NATO chief seeks costs on China over Russia support

U.S. President Joe Biden meets with NATO Secretary General Jens Stoltenberg in the Oval Office at the White House, Monday, June 17, 2024.

NATO's chief called Monday for China to face consequences if it keeps up support to Russia as he trumpeted a sharp increase in allies' defense spending since the invasion of Ukraine.

Secretary-General Jens Stoltenberg said that Kiev needed predictable and steady military funding as he hailed the uptick in NATO member defense budgets — addressing a key factor behind Donald Trump's skepticism about helping Ukraine.

NATO next month celebrates its 75th anniversary with a summit in Washington that aims to send a decisive long-term message of support for Ukraine ahead of President Joe Biden's reelection fight against Republican candidate Trump in November.

"The more credible our long-term support, the quicker Moscow will realize it cannot wait us out," Stoltenberg said on a visit to the U.S. capital to lay the groundwork.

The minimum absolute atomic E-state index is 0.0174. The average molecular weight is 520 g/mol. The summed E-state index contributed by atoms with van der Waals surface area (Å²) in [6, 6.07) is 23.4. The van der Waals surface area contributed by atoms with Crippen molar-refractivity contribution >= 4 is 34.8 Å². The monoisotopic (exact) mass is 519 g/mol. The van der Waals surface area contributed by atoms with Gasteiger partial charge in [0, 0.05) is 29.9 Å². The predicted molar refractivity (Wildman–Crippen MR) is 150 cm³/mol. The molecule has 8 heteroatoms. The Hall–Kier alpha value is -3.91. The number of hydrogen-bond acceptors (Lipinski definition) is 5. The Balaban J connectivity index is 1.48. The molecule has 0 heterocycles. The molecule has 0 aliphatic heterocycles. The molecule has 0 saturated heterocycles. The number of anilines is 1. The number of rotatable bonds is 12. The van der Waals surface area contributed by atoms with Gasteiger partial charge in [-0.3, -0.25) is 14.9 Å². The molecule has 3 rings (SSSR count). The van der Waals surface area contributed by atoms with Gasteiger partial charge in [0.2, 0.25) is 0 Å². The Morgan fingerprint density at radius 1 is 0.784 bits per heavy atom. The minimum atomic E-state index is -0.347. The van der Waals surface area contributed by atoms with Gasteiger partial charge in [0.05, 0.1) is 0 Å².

"It may seem like a paradox, but the path to peace is more weapons for Ukraine," he said.

Stoltenberg accused China of worsening the conflict through what U.S. officials say is a major export push to rebuild Russia's defense industry.

President Xi Jinping "has tried to create the impression that he is taking a back seat in this conflict, to avoid sanctions and keep trade flowing," Stoltenberg said.

"But the reality is that China is fueling the largest armed conflict in Europe since World War II, and at the same time, it wants to maintain good relations with the West," he said.

"Beijing cannot have it both ways. At some point — and unless China changes course — allies need to impose a cost. There should be consequences," Stoltenberg added.


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